The season of Advent is all about anticipation.  It is a looking-towards, a longed-for event.  Children should not be the only ones who can hardly contain their excitement at Christmas.  We are celebrating what hundreds of years of God’s people could hardly dare to dream about, and the excitement building up to this blessed time should be representative of the long centuries of waiting that went before this miraculous Unveiling.  Unfortunately, in our culture, anticipation is a lost art.  We don’t feel like we should have to wait for anything, and, consequently, Christmas decorations go up in the stores in October and people feel disorganized and harried if their homes aren’t decked out to perfection by the first of December.  By the 26th, traditionally yet another holiday in the twelve days of Christmas, they are ready to be done with it all.  But in the ages so sentimentalized in our books and cards there was no such rush.  Fir trees were cut and hauled in from the woods on Christmas Eve, so fresh that it was safe to use real candles on them.  Greens and berries were brought in to garland over doorways and pictures, and delicious aromas from the kitchen created an environment of warmth and cheer in the days leading up to Christmas.  We can learn from this early simplicity to enjoy each and every act of preparation, to make them stepping-stones of anticipation. We can decide that what we don’t have time to enjoy we don’t have time to do.  Life is much easier for us in many ways than it was for our forbears, but simplicity has become much harder.  We must seek for it earnestly, and inquire of those who have found it, but our pains will be infinitely rewarded.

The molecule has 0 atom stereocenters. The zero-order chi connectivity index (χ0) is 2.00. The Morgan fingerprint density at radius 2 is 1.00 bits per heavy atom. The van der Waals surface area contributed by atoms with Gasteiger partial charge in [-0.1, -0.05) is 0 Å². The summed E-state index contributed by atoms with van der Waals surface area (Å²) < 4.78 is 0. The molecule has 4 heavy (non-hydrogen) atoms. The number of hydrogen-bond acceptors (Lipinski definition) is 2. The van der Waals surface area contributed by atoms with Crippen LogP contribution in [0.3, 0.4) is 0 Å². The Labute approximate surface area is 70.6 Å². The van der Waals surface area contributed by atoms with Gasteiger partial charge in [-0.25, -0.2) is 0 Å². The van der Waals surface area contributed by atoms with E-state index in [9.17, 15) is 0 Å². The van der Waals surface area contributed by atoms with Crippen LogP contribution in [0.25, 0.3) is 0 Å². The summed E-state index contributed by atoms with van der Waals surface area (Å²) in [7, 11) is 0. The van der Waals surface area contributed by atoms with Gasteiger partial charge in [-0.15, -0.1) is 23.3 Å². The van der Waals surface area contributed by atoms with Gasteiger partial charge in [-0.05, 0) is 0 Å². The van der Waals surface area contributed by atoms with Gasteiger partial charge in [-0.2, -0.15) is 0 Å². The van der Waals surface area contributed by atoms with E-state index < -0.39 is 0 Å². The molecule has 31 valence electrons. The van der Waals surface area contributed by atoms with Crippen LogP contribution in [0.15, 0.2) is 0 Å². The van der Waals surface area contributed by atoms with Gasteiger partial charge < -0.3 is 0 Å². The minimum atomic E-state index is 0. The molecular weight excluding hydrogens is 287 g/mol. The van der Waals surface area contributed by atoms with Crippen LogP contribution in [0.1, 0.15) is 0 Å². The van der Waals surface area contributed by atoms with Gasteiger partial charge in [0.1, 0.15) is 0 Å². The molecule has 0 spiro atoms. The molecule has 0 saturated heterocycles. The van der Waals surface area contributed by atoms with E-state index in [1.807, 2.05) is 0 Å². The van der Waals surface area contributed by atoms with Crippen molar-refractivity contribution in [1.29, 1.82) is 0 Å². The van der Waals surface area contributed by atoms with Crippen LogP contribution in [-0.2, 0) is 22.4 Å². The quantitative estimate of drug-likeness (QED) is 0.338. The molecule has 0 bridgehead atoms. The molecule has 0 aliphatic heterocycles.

O come, o come, Emmanuel,
And ransom captive Israel,
That mourns in lonely exile here
Until the Son of God appear.

Rejoice!  Rejoice!  Emmanuel
Shall come to thee, O Israel!
O come, Thou Dayspring, come and cheer
Our spirits by Thine advent here;
Disperse the gloomy clouds of night,
And death’s dark shadows put to flight.

Rejoice!  Rejoice!  Emmanuel
Shall come to thee, O Israel!

 Thirteenth century
tr. J.M. Neale